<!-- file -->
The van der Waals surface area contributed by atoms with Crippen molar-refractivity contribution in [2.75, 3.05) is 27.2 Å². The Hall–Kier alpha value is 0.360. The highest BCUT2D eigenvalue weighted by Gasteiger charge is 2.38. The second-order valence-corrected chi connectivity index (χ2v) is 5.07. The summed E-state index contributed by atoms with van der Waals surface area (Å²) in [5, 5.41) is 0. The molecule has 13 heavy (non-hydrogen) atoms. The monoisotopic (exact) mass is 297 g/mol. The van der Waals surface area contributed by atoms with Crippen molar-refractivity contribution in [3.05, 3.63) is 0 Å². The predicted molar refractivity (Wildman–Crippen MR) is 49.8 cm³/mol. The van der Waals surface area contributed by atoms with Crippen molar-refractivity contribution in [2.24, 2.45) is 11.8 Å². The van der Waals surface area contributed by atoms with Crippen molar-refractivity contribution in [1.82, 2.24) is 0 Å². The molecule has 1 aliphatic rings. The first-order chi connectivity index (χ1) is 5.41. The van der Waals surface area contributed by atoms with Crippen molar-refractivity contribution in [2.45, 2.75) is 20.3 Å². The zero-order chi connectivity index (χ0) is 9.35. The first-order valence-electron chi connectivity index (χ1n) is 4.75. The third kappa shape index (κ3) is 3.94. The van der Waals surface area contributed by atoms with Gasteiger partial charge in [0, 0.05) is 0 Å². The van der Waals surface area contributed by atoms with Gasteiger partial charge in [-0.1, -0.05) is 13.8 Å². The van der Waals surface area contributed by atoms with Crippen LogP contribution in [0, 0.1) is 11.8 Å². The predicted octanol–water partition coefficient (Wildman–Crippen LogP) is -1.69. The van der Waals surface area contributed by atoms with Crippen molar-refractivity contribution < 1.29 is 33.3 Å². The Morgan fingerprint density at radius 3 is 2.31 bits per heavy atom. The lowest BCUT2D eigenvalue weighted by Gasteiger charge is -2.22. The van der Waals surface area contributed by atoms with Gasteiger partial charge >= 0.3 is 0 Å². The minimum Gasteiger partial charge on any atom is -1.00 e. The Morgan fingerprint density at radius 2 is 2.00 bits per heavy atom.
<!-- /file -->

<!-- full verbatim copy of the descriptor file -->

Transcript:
The van der Waals surface area contributed by atoms with Crippen molar-refractivity contribution in [2.75, 3.05) is 27.2 Å². The Hall–Kier alpha value is 0.360. The highest BCUT2D eigenvalue weighted by Gasteiger charge is 2.38. The second-order valence-corrected chi connectivity index (χ2v) is 5.07. The summed E-state index contributed by atoms with van der Waals surface area (Å²) in [5, 5.41) is 0. The molecule has 13 heavy (non-hydrogen) atoms. The monoisotopic (exact) mass is 297 g/mol. The van der Waals surface area contributed by atoms with Crippen molar-refractivity contribution in [3.05, 3.63) is 0 Å². The predicted molar refractivity (Wildman–Crippen MR) is 49.8 cm³/mol. The van der Waals surface area contributed by atoms with Crippen molar-refractivity contribution in [2.24, 2.45) is 11.8 Å². The van der Waals surface area contributed by atoms with Crippen molar-refractivity contribution in [1.82, 2.24) is 0 Å². The molecule has 1 aliphatic rings. The first-order chi connectivity index (χ1) is 5.41. The van der Waals surface area contributed by atoms with Crippen molar-refractivity contribution in [2.45, 2.75) is 20.3 Å². The zero-order chi connectivity index (χ0) is 9.35. The first-order valence-electron chi connectivity index (χ1n) is 4.75. The third kappa shape index (κ3) is 3.94. The van der Waals surface area contributed by atoms with Gasteiger partial charge in [0, 0.05) is 0 Å². The van der Waals surface area contributed by atoms with Gasteiger partial charge in [-0.1, -0.05) is 13.8 Å². The van der Waals surface area contributed by atoms with Crippen LogP contribution in [0, 0.1) is 11.8 Å². The predicted octanol–water partition coefficient (Wildman–Crippen LogP) is -1.69. The van der Waals surface area contributed by atoms with Crippen molar-refractivity contribution < 1.29 is 33.3 Å². The Morgan fingerprint density at radius 3 is 2.31 bits per heavy atom. The lowest BCUT2D eigenvalue weighted by Gasteiger charge is -2.22. The van der Waals surface area contributed by atoms with Gasteiger partial charge >= 0.3 is 0 Å². The minimum Gasteiger partial charge on any atom is -1.00 e. The Morgan fingerprint density at radius 2 is 2.00 bits per heavy atom.